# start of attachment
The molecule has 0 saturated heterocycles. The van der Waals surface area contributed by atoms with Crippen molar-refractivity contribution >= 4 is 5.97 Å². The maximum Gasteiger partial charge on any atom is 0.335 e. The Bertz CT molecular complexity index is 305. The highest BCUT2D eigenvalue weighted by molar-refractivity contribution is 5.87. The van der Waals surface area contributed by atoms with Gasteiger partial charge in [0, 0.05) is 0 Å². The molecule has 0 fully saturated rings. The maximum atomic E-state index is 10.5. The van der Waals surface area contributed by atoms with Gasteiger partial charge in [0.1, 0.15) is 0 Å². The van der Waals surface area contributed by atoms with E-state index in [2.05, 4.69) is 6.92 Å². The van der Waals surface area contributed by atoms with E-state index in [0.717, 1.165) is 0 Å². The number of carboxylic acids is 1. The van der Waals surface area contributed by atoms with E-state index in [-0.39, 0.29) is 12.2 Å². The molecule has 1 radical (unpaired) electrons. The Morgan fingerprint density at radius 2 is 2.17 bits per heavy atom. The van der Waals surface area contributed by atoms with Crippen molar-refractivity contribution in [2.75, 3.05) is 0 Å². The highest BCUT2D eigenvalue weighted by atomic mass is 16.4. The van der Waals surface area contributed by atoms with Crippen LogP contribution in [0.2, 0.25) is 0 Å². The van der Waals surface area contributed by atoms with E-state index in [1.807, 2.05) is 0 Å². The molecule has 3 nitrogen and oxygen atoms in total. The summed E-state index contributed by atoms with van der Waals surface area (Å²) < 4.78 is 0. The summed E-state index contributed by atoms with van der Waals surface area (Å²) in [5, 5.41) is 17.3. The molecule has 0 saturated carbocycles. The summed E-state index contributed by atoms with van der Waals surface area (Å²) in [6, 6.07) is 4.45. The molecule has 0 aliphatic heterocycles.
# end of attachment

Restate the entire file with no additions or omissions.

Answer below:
The molecule has 0 saturated heterocycles. The van der Waals surface area contributed by atoms with Crippen molar-refractivity contribution >= 4 is 5.97 Å². The maximum Gasteiger partial charge on any atom is 0.335 e. The Bertz CT molecular complexity index is 305. The highest BCUT2D eigenvalue weighted by molar-refractivity contribution is 5.87. The van der Waals surface area contributed by atoms with Gasteiger partial charge in [0, 0.05) is 0 Å². The molecule has 0 fully saturated rings. The maximum atomic E-state index is 10.5. The van der Waals surface area contributed by atoms with Gasteiger partial charge in [0.1, 0.15) is 0 Å². The van der Waals surface area contributed by atoms with E-state index in [2.05, 4.69) is 6.92 Å². The van der Waals surface area contributed by atoms with E-state index in [0.717, 1.165) is 0 Å². The number of carboxylic acids is 1. The van der Waals surface area contributed by atoms with E-state index in [-0.39, 0.29) is 12.2 Å². The molecule has 1 radical (unpaired) electrons. The Morgan fingerprint density at radius 2 is 2.17 bits per heavy atom. The van der Waals surface area contributed by atoms with Crippen molar-refractivity contribution in [2.75, 3.05) is 0 Å². The highest BCUT2D eigenvalue weighted by atomic mass is 16.4. The van der Waals surface area contributed by atoms with Crippen LogP contribution in [0.2, 0.25) is 0 Å². The van der Waals surface area contributed by atoms with E-state index in [1.807, 2.05) is 0 Å². The molecule has 3 nitrogen and oxygen atoms in total. The summed E-state index contributed by atoms with van der Waals surface area (Å²) < 4.78 is 0. The summed E-state index contributed by atoms with van der Waals surface area (Å²) in [5, 5.41) is 17.3. The molecule has 0 saturated carbocycles. The summed E-state index contributed by atoms with van der Waals surface area (Å²) in [6, 6.07) is 4.45. The molecule has 0 aliphatic heterocycles.